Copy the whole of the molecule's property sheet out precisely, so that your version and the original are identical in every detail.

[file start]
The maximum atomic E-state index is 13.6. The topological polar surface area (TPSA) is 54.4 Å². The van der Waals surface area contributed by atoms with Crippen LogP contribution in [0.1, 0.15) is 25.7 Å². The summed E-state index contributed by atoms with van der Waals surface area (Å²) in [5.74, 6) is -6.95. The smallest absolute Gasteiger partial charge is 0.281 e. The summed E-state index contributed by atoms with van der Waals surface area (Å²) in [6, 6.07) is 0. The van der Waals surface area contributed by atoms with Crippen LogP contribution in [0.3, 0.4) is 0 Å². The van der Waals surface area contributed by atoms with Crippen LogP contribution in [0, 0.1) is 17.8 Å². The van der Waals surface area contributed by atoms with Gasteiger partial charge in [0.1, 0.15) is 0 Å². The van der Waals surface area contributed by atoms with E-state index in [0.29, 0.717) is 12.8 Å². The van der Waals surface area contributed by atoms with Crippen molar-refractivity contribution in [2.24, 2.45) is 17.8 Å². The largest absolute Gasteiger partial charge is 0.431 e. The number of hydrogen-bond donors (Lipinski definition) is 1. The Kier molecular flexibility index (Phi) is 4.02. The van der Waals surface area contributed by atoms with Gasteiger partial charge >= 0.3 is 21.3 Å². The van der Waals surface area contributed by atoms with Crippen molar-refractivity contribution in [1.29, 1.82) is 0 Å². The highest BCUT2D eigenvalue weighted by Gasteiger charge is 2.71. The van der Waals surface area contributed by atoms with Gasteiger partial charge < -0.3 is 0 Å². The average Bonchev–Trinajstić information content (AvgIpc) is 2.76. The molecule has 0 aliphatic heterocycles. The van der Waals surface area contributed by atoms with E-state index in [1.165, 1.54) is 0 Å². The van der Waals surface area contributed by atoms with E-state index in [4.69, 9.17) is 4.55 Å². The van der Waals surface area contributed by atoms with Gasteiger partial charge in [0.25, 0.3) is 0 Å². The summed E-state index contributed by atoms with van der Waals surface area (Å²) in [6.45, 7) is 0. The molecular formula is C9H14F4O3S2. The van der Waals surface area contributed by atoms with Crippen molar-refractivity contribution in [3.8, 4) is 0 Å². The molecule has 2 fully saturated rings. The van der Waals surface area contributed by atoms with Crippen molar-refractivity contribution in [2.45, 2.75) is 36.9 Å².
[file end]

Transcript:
The maximum atomic E-state index is 13.6. The topological polar surface area (TPSA) is 54.4 Å². The van der Waals surface area contributed by atoms with Crippen LogP contribution in [0.1, 0.15) is 25.7 Å². The summed E-state index contributed by atoms with van der Waals surface area (Å²) in [5.74, 6) is -6.95. The smallest absolute Gasteiger partial charge is 0.281 e. The summed E-state index contributed by atoms with van der Waals surface area (Å²) in [6, 6.07) is 0. The van der Waals surface area contributed by atoms with Crippen LogP contribution in [0.3, 0.4) is 0 Å². The van der Waals surface area contributed by atoms with Crippen LogP contribution in [0, 0.1) is 17.8 Å². The van der Waals surface area contributed by atoms with Gasteiger partial charge in [0.1, 0.15) is 0 Å². The van der Waals surface area contributed by atoms with E-state index in [0.29, 0.717) is 12.8 Å². The van der Waals surface area contributed by atoms with Crippen molar-refractivity contribution in [2.24, 2.45) is 17.8 Å². The largest absolute Gasteiger partial charge is 0.431 e. The number of hydrogen-bond donors (Lipinski definition) is 1. The Kier molecular flexibility index (Phi) is 4.02. The van der Waals surface area contributed by atoms with Gasteiger partial charge >= 0.3 is 21.3 Å². The van der Waals surface area contributed by atoms with Crippen molar-refractivity contribution in [1.29, 1.82) is 0 Å². The highest BCUT2D eigenvalue weighted by Gasteiger charge is 2.71. The van der Waals surface area contributed by atoms with Gasteiger partial charge < -0.3 is 0 Å². The average Bonchev–Trinajstić information content (AvgIpc) is 2.76. The molecule has 0 aliphatic heterocycles. The van der Waals surface area contributed by atoms with E-state index in [1.165, 1.54) is 0 Å². The van der Waals surface area contributed by atoms with E-state index in [4.69, 9.17) is 4.55 Å². The van der Waals surface area contributed by atoms with Gasteiger partial charge in [0.25, 0.3) is 0 Å². The summed E-state index contributed by atoms with van der Waals surface area (Å²) in [6.45, 7) is 0. The molecular formula is C9H14F4O3S2. The van der Waals surface area contributed by atoms with Crippen molar-refractivity contribution in [3.8, 4) is 0 Å². The molecule has 2 fully saturated rings. The van der Waals surface area contributed by atoms with Crippen molar-refractivity contribution in [2.45, 2.75) is 36.9 Å².